A UK transport company is suing the government over its decision to ban it from bidding for three lucrative rail franchises.
Stagecoach’s bids to run railway services on three routes in England were all rejected by the Department for Transport (DfT) after the company opposed a requirement to contribute to the Railways Pension Scheme (Railpen). Stagecoach has claimed it would have to shoulder more than £1bn (€1.2bn) of potential pension costs to comply with the department’s bidding rules.
The group announced on 8 May that it had issued a claim in the UK’s High Court in London alleging that the transport ministry had “breached its statutory duties… in connection with the procurement of the new East Midlands rail franchise”.
The franchise was officially awarded to Abellio – part of Dutch transport firm Nederlandse Spoorwegen – earlier this week.
In addition, Stagecoach said it was preparing separate legal claims against the DfT relating to its decisions on the franchises for the West Coast and South Eastern routes. It also said it would seek a judicial review of the process for the East Midlands route.
“The… claim that has been issued and the further legal actions under preparation vary in certain respects but common to all is our refusal to accept the potential pension risks that the DfT requires operators to bear in relation to the three new franchises,” Stagecoach said. “The full extent of these risks is unknown but we estimate them to be well in excess of £1bn.”
Railpen had £27.5bn assets at the end of December 2017, according to its latest annual report, but did not report its liabilities. At the time it catered for more than 340,000 members and had 169 sponsoring employers.
The pension scheme has traditionally been guaranteed by the state, but Stagecoach has accused the DfT of trying to transfer ultimate responsibility for funding the deficit onto railway operators.
In a letter sent in April to Frank Field, chair of the UK parliament’s Work and Pensions Select Committee, Stagecoach CEO Martin Griffiths accused the DfT of being “reckless” and “constantly changing position” regarding pension funding rules.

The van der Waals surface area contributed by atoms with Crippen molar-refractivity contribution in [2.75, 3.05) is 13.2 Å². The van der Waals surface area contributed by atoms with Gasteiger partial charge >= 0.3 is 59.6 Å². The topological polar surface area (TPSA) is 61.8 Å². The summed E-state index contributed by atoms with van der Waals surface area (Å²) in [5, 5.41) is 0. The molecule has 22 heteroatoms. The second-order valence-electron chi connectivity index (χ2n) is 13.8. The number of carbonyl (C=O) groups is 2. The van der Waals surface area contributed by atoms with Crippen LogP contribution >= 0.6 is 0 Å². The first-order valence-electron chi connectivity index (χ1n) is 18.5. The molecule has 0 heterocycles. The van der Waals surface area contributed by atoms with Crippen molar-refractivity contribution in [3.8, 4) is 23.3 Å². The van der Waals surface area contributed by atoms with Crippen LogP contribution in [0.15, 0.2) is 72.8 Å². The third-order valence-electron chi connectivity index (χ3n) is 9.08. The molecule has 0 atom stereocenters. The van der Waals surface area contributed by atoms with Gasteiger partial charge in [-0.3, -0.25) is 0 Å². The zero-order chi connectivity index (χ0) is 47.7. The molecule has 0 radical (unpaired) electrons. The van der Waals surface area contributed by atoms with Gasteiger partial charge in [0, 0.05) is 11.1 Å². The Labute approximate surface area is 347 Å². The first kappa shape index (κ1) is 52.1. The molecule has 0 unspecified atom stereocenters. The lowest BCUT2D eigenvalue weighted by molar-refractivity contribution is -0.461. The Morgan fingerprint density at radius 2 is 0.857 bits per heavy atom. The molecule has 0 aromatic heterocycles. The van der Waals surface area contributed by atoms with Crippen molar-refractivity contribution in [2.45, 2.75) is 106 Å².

In a statement on 2 May, Stagecoach claimed that the UK’s Pensions Regulator had estimated that Railpen had a £7.5bn shortfall and was “seeking significant additional contributions to the scheme which are as yet unquantified”.
Griffiths said this week that “fundamental questions” remained unanswered surrounding franchise bidders’ exposure to pension funding risk.
“In view of the legal action we have taken today we believe it would be untenable for the DfT to proceed to sign any contract for the East Midlands franchise without a full and proper review of the procurement of that franchise to help restore public confidence in the process,” he said.
‘Railpen funding is everyone’s responsibility’
Abellio, which already operates four UK railway routes, said ensuring that Railpen was fully funded had been an “ongoing responsibility for everyone involved in running the railway” for “many decades”.
In a statement issued on 8 May the company said: “Abellio is working constructively with the pension trustees, Rail Delivery Group, employee representatives, the Department for Transport and the Pensions Regulator to maintain the pension scheme for the long term.
“Abellio, along with many other multinational organisations who have submitted compliant bids for current competitions, are satisfied that the protection mechanism put in place by the Department for Transport suitably balances all parties’ risk.”
In a letter to Frank Field and Lillian Greenwood, chair of parliament’s Transport Committee, the transport minister Chris Grayling said no new or additional demands had been placed on franchise bidders.
He also stated that companies bidding for the East Midlands route were made fully aware of the funding position and requirements, as well as the involvement of the Pensions Regulator, and were permitted to resubmit bids in September last year in light of the information.